Sunday, April 13, 2014

4 False Theories of The Empty Tomb

The resurrection of the dead is one of the principle doctrines of Christianity — in particular the bodily resurrection of Jesus Christ from the grave. Seeking to refute Christianity, infidels and modernists have fabricated numerous stories in attempts to explain away the empty tomb and deny the resurrection of Christ. Their attempts are totally unbelievable and would be humorous if not attached to so serious a subject. Their ludicrous concoctions take more faith than simply believing that a miraculous event took place. The empty tomb cannot satisfactorily be explained except on the basis of a resurrection. Let us look at the four most common theories used to “explain” the empty tomb.

This is the oldest explanation, invented by the priests and elders. The appearance of alternate explanations provide sufficient proof that it was never quite satisfactory.

The disciples were not the sort of people who would do such a thing. This would have been deliberate fraud on their part and cannot be reconciled to their character, doctrine, and behavior in later life. It unreasonable to suppose that not one of them, even under torture and threat of death, ever admitted to any deception.

The account of the soldiers is completely contradictory. Can we believe that all of the professional guards sent to secure the tomb would be asleep at one time? And if they were asleep, how would they know what happened to the body? The story actually incriminated the soldiers, and if it had been true, the priests would have been the first to seek their punishment!

The condition of the grave-clothes testify against this theory. If the disciples had stolen the body, they would have not taken the time to unwrap Jesus and leave them. They would have been in a hurry — they would have just snatched the body, grave-clothes and all. It is not probable that a cowardly group of men who fled the crucifixion would have come back to steal a body. And if they did, why was not a diligent search made of their houses?

Those who want to believe a lie don’t mind believing a poor one. This story would not hold up in the first century, and will not hold up today.

At first glimpse this might sound like a possible explanation, but it will not withstand close scrutiny. Why on earth would they want to move the body? What possible motive could they have? None whatsoever! But if they did remove the body, why did they not say so? They could have stopped the preaching of the resurrection (which they so despised) by the revelation of the fact that they moved Jesus’ body. They could have called those whose task it was to remove the body for witnesses, and if necessary they could have produced the mouldering remains. They did not because they could not.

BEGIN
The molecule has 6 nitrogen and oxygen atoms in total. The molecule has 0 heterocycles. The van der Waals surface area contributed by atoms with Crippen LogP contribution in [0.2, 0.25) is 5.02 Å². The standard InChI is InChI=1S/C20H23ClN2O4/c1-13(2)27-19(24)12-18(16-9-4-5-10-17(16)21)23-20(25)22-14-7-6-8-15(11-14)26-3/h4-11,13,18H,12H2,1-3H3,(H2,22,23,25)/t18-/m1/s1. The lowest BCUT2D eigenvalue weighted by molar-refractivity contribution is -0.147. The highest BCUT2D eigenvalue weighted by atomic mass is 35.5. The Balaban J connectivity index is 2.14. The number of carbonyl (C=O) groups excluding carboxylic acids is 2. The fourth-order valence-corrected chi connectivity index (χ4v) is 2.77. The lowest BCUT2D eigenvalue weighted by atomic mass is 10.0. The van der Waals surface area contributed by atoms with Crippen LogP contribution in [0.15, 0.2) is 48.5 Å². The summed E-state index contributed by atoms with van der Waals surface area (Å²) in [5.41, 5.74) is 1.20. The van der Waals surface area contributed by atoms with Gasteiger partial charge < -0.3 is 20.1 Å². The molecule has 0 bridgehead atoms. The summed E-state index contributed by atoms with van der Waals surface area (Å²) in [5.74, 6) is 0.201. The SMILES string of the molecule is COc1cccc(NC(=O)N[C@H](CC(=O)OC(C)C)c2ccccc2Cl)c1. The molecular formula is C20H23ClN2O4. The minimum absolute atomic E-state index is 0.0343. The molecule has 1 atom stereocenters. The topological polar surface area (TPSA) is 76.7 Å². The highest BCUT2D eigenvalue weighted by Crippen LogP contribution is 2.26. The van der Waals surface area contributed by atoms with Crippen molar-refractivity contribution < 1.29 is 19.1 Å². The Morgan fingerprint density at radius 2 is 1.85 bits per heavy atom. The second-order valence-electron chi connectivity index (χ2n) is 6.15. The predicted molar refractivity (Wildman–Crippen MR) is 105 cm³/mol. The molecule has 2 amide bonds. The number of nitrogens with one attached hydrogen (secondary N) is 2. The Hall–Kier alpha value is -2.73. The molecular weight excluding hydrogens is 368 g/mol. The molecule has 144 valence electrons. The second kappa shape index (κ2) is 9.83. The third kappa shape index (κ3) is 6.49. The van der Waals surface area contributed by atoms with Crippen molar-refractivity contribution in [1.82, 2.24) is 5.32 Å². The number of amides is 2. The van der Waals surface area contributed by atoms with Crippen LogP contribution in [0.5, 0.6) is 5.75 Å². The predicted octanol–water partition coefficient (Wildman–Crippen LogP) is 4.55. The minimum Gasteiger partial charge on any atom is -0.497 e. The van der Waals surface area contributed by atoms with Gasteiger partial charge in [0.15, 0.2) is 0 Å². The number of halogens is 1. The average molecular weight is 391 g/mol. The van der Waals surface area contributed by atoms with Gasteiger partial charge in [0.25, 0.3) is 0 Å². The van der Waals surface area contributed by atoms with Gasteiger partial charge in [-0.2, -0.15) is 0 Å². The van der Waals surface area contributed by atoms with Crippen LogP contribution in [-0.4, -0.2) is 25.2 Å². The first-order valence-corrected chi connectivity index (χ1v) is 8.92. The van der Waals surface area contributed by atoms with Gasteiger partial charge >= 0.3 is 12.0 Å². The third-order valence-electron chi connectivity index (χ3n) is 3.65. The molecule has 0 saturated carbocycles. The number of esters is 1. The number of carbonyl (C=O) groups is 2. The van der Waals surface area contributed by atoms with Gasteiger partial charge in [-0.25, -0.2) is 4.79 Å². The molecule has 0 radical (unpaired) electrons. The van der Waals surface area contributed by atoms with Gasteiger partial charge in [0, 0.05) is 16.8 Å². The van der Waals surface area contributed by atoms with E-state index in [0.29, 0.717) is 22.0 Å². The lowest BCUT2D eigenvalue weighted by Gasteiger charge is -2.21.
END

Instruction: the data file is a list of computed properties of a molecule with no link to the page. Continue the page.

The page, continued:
Others try to explain away the empty tomb by charging that the women went to the wrong tomb. Using parts of the biblical account in Mark 16:1-8, they come up with a story something like this:
The women were unfamiliar with Jerusalem and come in the dim light of early morning, which caused them to arrive at the wrong tomb — an empty tomb. A young man, recognizing their dilemma, said, “Ye seek Jesus. He is not here (pointing to the empty tomb).” Then pointing to another tomb he said, “Behold the place where they laid him.” But instead of going to the other tomb, the terrified women ran away. Later they decided that the young man was an angel announcing that Jesus had risen from the dead. 
This clever story omits the fact that the young man was an angel, as well as the phrase “He is risen” from his statement to the women. They also ‘forget’ that the young man tells them to meet Jesus in Galilee. If this could be true, why did the disciples not double- check the facts presented by the women to see whether or not it was so? If the women had merely went to the wrong tomb, the priests could have pointed out the true tomb and completely silenced forever the preaching of the resurrection.

This theory asserts that Jesus did not really die, but only swooned from exhaustion from the pain and the loss of blood. When placed in the cool tomb, he revived and went out and shewed himself to his disciples and they ignorantly believed he had risen from the grave.

The fact that no such story was ever conceived till near the end of the 18th Century should be enough to expose it as phony. But let us go further. Romans, Jews, and his disciples were ALL convinced that he was dead. The soldiers were experts at execution and the priests were obsessed with killing him — it is inconceivable that they would be so careless. Besides, would three days in a cold, stuffy tomb without food, water, or medical attention tend to revive a man who had been through the extreme cruelties that Jesus had suffered? NO! It would have blown out any flickering life that might be left. But, even if he had revived, could he have freed himself from the grave clothes that bound him? Lazarus had to be loosed. Could he in this weak condition have rolled away a stone that three women would not attempt; then frightened the Roman guards and walked miles to Galilee on pierced feet?? And finally, CHRIST WOULD NOT HAVE BEEN PARTY TO SUCH A DECEPTION!

It is clear that these theories are unacceptable when exposed to common sense. Only those deliberately set on denying the resurrection could be so foolish to espouse any one of these ideas. The Bible in its purity and simplicity is always easier to believe than such hair-brained tales as these!

Reprint from The Baptist Waymark, May-April 1987, Vol. 1, No. 11

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